This is a article to my future self, in case I need to resize a btrfs partition to maximum size (or full capacity) or shrink it while being mounted.
Expanding a partition
Assuming your partition is
/dev/sda2 mounted as
# parted /dev/sda (parted) resizepart 2 100% # 2 is for /dev/sda2 and 100% for full available capacity
btrfs that it should use all of the available space
# btrfs filesystem resize max /
Bonus points for checking the filesystem state afterwards.
Shrinking a partition (online)
tmux is your friend!
/dev/sda2 (mounted as
/) by 5 GB (from 20 GB to 15 GB)
# btrfs filesystem resize -6G / # 6 and not 5 GB to have a safety margin (GiB vs GB issues ecc) # parted /dev/sda (parted) resizepart Partition number? 2 End? [20.0GB]? 15GB # CAVE: End of partition, NOT SIZE! # partprobe # btrfs filesystem resize max /
Also here: Bonus points for checking the filesystem state afterwards.
This example is valid for shrinking and expanding a
btrfs filesystem. One of the awesome features of
btrfs is that is supports online resizing, i.e. it can be extended/shrinked while being mounted. While being awesome this always feels kind of like an operation on the open heart to me.
The following example is valid for shrinking and expanding a system. Skip step 1 if you want to expand your filesystem.
1. When shrinking a partition, first shrink the btrfs filesystem. I’m assuming you want to shrink
/dev/sda2 (mounted as
/) by 5 GB from 20 GB to 15 GB. To prevent possible issues with Gibibyte vs Gigabyte conversion ecc., I highly recommend you to shrink the filesystem to a size which is
20% smaller the desired final size. The value of
20% comes from conversion factors plus safety margin and is explained en detail in the section below. For 5 GB this means you want to shrink it by 6 GB at first
# btrfs filesystem resize -6G /
2. Resize the partition using
parted. Here we assume we want to resize
# parted /dev/vda (parted) resizepart Partition number? 2 # /dev/sda2 End? [20GB]? 100% # 100% for max. available space or End? [20GB]? 15GB # shrink to 15 GB (parted) p # check if successfully [...] 2 106MB 20GB 20GB btrfs (parted) q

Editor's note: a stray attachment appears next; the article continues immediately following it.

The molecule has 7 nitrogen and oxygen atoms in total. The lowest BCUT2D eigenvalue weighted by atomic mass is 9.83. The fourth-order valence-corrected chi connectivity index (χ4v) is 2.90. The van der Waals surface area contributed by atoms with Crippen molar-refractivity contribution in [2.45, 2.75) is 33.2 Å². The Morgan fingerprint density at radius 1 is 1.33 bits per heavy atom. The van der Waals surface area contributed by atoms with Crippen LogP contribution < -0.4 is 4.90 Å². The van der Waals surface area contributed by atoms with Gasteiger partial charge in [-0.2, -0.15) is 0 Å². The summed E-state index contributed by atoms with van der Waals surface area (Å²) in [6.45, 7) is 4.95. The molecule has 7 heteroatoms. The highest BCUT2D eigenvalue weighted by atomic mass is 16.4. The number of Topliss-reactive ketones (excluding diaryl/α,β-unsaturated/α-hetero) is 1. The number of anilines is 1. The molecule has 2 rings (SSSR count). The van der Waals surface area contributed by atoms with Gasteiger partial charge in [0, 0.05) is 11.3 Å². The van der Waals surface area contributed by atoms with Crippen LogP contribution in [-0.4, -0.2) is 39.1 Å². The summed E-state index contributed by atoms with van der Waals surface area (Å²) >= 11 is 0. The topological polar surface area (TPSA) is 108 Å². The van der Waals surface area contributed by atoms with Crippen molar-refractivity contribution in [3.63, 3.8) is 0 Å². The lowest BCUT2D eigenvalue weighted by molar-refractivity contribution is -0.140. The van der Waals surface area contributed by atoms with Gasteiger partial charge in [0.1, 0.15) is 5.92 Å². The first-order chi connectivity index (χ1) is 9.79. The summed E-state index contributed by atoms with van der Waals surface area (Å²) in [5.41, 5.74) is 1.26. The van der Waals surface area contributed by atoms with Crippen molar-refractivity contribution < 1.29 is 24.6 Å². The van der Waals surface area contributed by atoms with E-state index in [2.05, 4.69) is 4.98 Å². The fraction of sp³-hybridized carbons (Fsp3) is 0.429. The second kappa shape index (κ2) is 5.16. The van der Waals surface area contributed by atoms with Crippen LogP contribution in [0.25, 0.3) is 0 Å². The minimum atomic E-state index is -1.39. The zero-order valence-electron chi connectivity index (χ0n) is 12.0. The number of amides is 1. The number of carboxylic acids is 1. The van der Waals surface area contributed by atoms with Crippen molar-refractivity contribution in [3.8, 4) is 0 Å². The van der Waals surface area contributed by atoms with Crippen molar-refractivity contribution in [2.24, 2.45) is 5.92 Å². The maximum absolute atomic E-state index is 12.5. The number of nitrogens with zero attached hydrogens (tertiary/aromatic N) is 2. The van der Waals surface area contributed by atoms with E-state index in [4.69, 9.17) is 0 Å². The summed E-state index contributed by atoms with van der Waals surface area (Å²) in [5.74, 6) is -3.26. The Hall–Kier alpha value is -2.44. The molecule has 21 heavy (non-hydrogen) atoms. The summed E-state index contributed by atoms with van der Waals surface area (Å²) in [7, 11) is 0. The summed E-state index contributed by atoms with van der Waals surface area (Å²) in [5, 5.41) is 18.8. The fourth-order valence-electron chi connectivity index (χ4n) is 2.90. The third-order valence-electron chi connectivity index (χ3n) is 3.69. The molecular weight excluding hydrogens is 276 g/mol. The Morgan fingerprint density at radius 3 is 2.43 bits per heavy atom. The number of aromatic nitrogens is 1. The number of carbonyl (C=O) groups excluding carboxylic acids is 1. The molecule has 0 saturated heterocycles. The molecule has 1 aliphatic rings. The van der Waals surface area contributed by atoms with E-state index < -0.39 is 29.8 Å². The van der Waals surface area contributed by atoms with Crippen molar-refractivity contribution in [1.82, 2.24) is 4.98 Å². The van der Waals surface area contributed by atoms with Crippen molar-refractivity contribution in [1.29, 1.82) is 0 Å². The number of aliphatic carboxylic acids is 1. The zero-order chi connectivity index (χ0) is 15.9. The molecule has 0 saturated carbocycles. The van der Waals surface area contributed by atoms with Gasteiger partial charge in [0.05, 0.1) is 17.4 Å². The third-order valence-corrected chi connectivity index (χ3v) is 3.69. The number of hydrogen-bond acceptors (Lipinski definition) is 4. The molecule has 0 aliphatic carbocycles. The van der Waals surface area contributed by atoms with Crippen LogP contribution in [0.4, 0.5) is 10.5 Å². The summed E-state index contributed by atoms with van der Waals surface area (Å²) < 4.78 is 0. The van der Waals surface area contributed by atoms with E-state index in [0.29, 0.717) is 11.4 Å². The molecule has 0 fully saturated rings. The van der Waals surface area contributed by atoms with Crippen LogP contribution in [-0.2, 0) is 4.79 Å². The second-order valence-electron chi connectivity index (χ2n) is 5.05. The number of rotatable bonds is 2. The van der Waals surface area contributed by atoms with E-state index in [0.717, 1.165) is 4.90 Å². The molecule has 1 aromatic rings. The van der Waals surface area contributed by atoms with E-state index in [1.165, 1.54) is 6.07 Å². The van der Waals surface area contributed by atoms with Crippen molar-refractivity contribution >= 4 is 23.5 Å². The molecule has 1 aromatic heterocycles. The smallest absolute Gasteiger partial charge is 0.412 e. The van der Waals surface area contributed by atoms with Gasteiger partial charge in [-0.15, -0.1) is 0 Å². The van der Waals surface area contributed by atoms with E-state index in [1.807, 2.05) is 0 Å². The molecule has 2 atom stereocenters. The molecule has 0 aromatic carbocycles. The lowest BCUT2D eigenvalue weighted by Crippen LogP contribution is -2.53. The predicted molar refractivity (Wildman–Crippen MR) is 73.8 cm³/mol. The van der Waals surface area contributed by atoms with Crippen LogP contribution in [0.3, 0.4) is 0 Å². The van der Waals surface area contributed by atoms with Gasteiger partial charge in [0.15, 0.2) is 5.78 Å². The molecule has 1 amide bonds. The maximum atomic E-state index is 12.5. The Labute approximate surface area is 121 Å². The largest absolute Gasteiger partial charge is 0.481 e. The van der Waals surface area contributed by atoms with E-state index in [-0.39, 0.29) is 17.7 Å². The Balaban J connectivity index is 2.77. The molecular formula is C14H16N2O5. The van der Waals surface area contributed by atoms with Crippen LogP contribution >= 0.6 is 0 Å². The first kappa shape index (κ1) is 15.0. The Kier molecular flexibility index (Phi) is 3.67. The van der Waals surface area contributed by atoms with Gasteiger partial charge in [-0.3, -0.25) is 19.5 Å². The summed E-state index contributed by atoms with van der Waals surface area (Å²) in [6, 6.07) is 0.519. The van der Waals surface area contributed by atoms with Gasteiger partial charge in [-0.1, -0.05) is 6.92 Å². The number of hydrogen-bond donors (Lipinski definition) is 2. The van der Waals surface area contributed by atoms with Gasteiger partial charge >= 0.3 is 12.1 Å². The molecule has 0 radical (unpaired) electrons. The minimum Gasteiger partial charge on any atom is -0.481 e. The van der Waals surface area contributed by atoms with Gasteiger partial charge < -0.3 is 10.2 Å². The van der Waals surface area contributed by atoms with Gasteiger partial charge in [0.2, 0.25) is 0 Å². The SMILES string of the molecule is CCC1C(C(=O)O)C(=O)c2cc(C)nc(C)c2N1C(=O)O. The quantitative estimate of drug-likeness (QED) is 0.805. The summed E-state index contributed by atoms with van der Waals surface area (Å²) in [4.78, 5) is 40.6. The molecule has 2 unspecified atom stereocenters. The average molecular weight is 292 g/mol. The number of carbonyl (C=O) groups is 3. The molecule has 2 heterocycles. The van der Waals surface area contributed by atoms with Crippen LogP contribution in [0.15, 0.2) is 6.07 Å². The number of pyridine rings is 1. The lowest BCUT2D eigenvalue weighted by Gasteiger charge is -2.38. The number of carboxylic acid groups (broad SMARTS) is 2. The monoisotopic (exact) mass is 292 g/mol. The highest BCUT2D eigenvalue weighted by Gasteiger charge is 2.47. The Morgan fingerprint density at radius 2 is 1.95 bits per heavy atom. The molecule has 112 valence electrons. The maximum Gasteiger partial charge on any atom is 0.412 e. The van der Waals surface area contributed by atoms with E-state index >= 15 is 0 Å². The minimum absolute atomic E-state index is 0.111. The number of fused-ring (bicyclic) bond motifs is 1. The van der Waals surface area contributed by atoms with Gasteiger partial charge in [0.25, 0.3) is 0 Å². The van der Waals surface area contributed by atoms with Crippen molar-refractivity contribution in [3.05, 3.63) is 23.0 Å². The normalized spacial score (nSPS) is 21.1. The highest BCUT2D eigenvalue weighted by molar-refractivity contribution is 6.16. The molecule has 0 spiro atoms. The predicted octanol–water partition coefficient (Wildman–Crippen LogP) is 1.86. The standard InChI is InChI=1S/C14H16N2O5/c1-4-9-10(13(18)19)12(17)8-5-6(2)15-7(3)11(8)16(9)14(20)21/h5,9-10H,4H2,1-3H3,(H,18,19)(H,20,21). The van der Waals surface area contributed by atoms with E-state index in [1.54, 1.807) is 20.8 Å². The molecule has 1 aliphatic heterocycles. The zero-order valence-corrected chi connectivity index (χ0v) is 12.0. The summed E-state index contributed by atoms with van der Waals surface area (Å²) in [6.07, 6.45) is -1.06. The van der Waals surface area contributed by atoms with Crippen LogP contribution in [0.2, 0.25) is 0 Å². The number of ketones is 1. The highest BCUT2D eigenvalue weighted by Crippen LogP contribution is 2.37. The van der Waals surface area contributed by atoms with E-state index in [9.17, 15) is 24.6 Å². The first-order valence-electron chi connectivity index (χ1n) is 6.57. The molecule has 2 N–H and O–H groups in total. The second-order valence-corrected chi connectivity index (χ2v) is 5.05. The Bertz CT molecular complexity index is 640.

3. Mount the filesystem (if not yet done) and tell
btrfs to resize to max. available capacity
# mount /dev/sda2 / # btrfs filesystem resize max /
4. Check if everything looks fine
# btrfs filesystem df / Data, single: total=20.01GiB, used=4.24GiB System, single: total=32.00MiB, used=48.00KiB Metadata, single: total=1.01GiB, used=1.75GiB GlobalReserve, single: total=293.48MiB, used=0.00B # df -h [...] /dev/sda2 20G 4.24G 15.76G 21% / /dev/sda2 20G 4.24G 15.76G 21% /srv /dev/sda2 20G 4.24G 15.76G 21% /opt /dev/sda2 20G 4.24G 15.76G 21% /tmp [...]
If everything looks sane, you’re good to go :-)
Estimation of the safety margin for shrinking
There is often a lot of confusion when dealing with storage about the 1000 vs 1024 storage unit conventions. In order to be on the safe side, I normally assume the worst and add an additional safety margin atop of this.
So since storage is typically dealt nowadays in GB and TB you have a discrepancy of about
7% for GB vs GiB and
10% between TB and TiB:
GiB/GB: (1024^3) / (10^3)^3 = 1.0737 or 7% TiB/TB: (1024^4) / (10^3)^4 = 1.0995 or 10% PiB/PB: (1024^5) / (10^3)^5 = 1.1259 or 12.5%
Now doubling this discrepancy results in my suggested
20% safety margin for TB scale storage systems. It’s a simple back-of-the-envelope estimation which I consider safe for sane filesystem use-cases.
I’m also assuming people who manage storage in the Petabytes do not rely/trust the blog posts of a random peasant on the internet :-)